UMC membership down, but constituency expands: Worship attendance dips only slightly

April 22, 2008

The number of professing adult United Methodist Church members has continued to decline—now to 7.93 million—though the last tabulated drop was less than a percentage point.

When the church considers the thousands of nonmember adults and children for whom local churches have “pastoral responsibility,” Methodist officials said last month, the denomination is holding its own and enjoying some growth.

The recently released figures for 2006 counted 7,931,733 professing members in the U.S., down from 7,995,429 in 2005. The 2006 worldwide figures for United Methodists are not expected to be tallied until late this year. That figure was 11.5 million in 2005.

When statisticians add more than 45,000 clergy members and some 870,000 baptized, nonprofessing members, the U.S. total rises well above 8 million. United Methodists typically report only the number of adult professing members, but that method has the effect of underplaying Methodist totals compared to churches reporting inclusive numbers.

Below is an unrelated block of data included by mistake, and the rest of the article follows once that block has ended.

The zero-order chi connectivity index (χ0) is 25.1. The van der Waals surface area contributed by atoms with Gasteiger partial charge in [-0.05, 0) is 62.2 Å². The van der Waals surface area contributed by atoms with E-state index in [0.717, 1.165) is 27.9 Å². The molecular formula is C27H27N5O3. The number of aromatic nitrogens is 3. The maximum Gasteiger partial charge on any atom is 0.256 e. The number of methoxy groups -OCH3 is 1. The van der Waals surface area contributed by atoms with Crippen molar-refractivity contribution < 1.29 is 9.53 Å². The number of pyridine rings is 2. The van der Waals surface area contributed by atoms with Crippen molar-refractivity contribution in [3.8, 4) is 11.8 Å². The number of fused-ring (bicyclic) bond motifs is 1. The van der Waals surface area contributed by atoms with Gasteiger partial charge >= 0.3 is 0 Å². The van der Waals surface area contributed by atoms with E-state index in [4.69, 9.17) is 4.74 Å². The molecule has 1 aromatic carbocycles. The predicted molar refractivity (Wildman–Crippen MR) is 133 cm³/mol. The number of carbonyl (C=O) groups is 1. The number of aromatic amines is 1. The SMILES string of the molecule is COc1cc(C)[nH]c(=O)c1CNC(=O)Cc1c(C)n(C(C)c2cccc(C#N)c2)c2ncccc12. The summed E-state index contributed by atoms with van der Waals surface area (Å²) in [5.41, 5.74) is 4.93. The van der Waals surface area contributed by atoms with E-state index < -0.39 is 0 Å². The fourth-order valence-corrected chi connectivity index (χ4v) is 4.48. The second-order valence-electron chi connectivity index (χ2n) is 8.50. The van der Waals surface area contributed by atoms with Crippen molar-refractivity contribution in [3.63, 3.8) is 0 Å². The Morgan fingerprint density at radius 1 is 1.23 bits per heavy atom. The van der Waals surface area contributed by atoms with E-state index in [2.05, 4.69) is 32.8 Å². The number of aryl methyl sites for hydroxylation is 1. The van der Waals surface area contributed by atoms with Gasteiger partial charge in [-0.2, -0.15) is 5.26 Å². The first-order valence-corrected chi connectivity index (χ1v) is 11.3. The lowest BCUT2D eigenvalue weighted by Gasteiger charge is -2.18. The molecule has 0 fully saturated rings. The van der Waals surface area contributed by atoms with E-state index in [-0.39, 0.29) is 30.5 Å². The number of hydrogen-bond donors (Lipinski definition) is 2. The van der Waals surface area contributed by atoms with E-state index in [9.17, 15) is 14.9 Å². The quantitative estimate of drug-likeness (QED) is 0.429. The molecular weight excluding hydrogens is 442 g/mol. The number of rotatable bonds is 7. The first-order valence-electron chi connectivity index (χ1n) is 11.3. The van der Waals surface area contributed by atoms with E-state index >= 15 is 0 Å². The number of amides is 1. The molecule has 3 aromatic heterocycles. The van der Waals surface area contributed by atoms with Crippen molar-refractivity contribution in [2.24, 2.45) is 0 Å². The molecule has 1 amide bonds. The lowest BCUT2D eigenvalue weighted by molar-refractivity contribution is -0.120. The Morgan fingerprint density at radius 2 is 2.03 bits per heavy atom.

In addition, according to the United Methodist News Service, another category—constituents—expanded during 2006 to more than 1.5 million, a 16 percent increase from a decade earlier.

“Constituents are the unbaptized children, youth and adults who are not members of the church, but for whom the church has pastoral responsibility,” said Scott Brewer, director of research for the United Methodist General Council on Finance and Administration.

“It’s a growing number, and it reflects that people aren’t so big into membership anymore,” Brewer added. He said the church should pay more attention to what he called a wide cultural trend against joining organizations.

Another researcher suggested that the constituent category should be considered a “soft number” whose significance could be overstated. Lovett Weems, director of the Lewis Center for Church Leadership at Wesley Theological Seminary, also noted that short-term projects, mission trips and special classes often are popular at churches even if the idea of becoming church members is not.

A better measure of church vitality, Weems said, is average worship attendance. Church attendance in 2006 was more than 3.3 million, down less than a percentage point from the previous year and down 4 percent from 1990.